A community’s Tribute:
Warsaw remembers Stephen Baker, teacher, coach, son, husband, father
us and provides us his grace and peace.”
Moments earlier, Rovito had led the Baker family to its seats in the first row. The stage he and others spoke from was adorned with a wreath and a few bouquets of flowers, each of which bore a ribbon that said “Daddy,” “Loving Husband,” “Loving Son,” “Brother,” “Brother-in-Law,” “Uncle” or “Nephew.”
Stephen Baker. 41, passed away Oct. 5 in a car crash in Mount Morris. He was a graduate of Genesee Community College who earned his bachelor’s degree in education from Roberts Wesleyan College and his master’s degree in reading literacy from Buffalo State College.
He was an elementary school teacher at Warsaw Central School for 19 years and was a major part of the athletic program, recently serving as the junior varsity volleyball coach. Baker also served as the varsity basketball coach and coached the junior varsity and modified basketball teams. He had also coached the modified baseball team. Baker also ran the youth basketball program at the school.
In the community, he was president of the Youth Baseball Board in Warsaw. He was involved in coaching all of his children’s activities. He and Janelle had three children — daughters, Kinsley and Delaney, and son, Lennon. Baker was an active participant in the Valley Chapel Free Methodist Church in Warsaw and was an avid Duke Blue Devils fan.
It was an emotional time for many of the speakers. When Baker’s wife of 14 years, Janelle, came to the podium, she said the first thing she wanted to do was thank the community for the outpouring of love it showed the Baker family the past week. “It has been heartwarming. All of this is truly appreciated,” Janelle Baker said. Everyone keeps telling her there are no words so she decided to add her own, Janelle said, looking out at the gathering.
“To the world, you were just a man, but to me, you were everything,” she said of her husband.“When I met Steve, I had no idea how much my life would change. A love like ours happens once in a lifetime. When Steve came into my life, I realized that what I always thought was happiness could not compare to the love, joy and comfort Steve brought to my life,” she said.
Janelle said she often joked about the fact that, though Warsaw was her hometown, Steve was the local celebrity. “Anytime I would meet someone, they would say, ‘Oh, you’re Mr. Baker’s wife,’ and I would smile, for that title is the one I love the most,” she said. “Early in our marriage, we had always talked about having a big family. I wanted six children. He wanted two. So we compromised with three.”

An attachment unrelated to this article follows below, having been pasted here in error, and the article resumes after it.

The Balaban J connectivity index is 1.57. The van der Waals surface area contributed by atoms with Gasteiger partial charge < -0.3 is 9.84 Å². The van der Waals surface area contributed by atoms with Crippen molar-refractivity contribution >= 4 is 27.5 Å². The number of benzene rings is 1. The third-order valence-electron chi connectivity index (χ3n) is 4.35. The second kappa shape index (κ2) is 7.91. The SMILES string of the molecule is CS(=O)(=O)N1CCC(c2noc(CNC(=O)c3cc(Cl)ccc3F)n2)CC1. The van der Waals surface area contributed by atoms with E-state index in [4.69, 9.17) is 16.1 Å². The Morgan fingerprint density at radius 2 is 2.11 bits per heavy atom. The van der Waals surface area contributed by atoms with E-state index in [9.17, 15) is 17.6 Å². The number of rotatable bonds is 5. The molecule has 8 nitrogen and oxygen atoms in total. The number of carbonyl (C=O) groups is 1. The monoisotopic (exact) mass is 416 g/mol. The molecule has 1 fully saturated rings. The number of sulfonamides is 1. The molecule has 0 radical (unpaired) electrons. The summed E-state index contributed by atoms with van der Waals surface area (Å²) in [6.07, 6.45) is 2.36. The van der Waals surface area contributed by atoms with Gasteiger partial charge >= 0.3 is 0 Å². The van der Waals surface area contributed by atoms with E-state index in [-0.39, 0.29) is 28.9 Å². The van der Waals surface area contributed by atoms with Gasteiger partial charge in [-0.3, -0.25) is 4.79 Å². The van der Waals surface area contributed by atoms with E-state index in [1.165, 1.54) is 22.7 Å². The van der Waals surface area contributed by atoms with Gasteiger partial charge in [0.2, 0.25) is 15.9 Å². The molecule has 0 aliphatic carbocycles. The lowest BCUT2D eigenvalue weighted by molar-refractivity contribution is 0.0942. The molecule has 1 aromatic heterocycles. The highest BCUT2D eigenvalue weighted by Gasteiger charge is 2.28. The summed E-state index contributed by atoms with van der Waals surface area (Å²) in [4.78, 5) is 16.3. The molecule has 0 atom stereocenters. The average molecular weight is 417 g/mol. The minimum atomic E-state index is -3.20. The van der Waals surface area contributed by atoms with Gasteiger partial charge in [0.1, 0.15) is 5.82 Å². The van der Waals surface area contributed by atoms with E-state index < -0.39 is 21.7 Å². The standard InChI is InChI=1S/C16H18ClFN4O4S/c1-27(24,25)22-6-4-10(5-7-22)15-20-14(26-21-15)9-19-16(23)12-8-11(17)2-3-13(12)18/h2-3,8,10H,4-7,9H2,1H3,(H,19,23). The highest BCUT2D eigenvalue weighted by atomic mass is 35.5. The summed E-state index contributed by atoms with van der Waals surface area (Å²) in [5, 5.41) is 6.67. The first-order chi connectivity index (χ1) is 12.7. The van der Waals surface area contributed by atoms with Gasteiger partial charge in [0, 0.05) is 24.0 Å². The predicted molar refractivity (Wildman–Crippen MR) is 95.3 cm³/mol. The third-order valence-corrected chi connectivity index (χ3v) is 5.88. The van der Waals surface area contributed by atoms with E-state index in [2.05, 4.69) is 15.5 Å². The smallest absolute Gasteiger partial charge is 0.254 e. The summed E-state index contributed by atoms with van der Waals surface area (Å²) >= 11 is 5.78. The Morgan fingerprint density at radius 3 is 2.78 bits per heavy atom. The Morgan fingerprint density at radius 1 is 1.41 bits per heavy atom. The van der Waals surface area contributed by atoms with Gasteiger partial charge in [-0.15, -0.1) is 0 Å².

When people tell her they’re sorry for her loss, Janelle said, she wants to reply with, “Which one? ... To me, Steve was my husband, the father of my children and my best friend,” she said. “That’s three losses in one. I know I cannot speak to the impact that Steve had on every person — just me. He gave me the best 16 1/2 — and yes, I include that ‘half’ — because, in circumstances like this, that is everything — years of my life.”
Stephen Baker’s parents, David and Cindy Baker, also came up to the podium. Cindy Baker said her son made himself who he was, often by the choices he made — “often tough choices, always good choices.” Steve came into the man he was, his mother said, when he came to Warsaw.
“He absolutely loved this town. He called it his town,” Cindy Baker said. “He loved the people, the small-town ways almost as much as he loved his family. Warsaw gave Steve his wife — our Janelle — and, together, they blessed us with three beautiful grandchildren ...”
Warsaw gave Steve his teaching position, but what many didn’t know was, on the day he accepted the job at Warsaw, he was also offered a position with Honeoye Falls-Lima. “Steve opted for Warsaw and he never, ever looked back. He chose to be the best possible teacher he could be — loving, caring, but we’ve got to tell you, he also loved those snow days,” Cindy Baker recalled as some in the audience laughed.
Steve’s sisters, Corissa Goodenbery and Stacie Gell also came up before the crowd and Gell shared some remarks. She said sibling rivalry was never the case with her, Corissa and Steve.
“We all, just truly and genuinely, enjoyed each other’s company. If you knew us growing up, Steve would often have one or both of us with him wherever he went, even as a teenager,” Gell said. “You might think that it was just his little sisters tagging along, but it was never that. We were there because he wanted us to be there with him and we wanted to be with him as well. We looked up to him for so many different reasons.” Those reasons, Gell said, included his kindness, sense of humor, his character and his success in life.
Matthew Hare, who coached Little League and youth basketball with Steve Baker, said when Steve arrived at the gates of Heaven, he would have heard the words, “Well done, good and faithful servant.”
Hare also described Steve Baker as the “yin to my yang.” He gave examples of how the two of them were opposites as coaches. Where Steve was cool and calm, Hare would be a little hotheaded, he said. Where Steve would be patient, Hare would be impatient. Where Steve would say to kids, “You got this,” Hare would say, “What are you doing?”
“You got this” became part of the theme for Hare’s thoughts about Steve Baker. He recalled Steve, as a coach, encouraging each of his kids by saying, ‘You got this.” Making a connection between that quote and what the Baker family is going through, Hare said, “I have to believe Steve is in Heaven, looking down right now, saying, ‘Come on Janelle, you got this.’”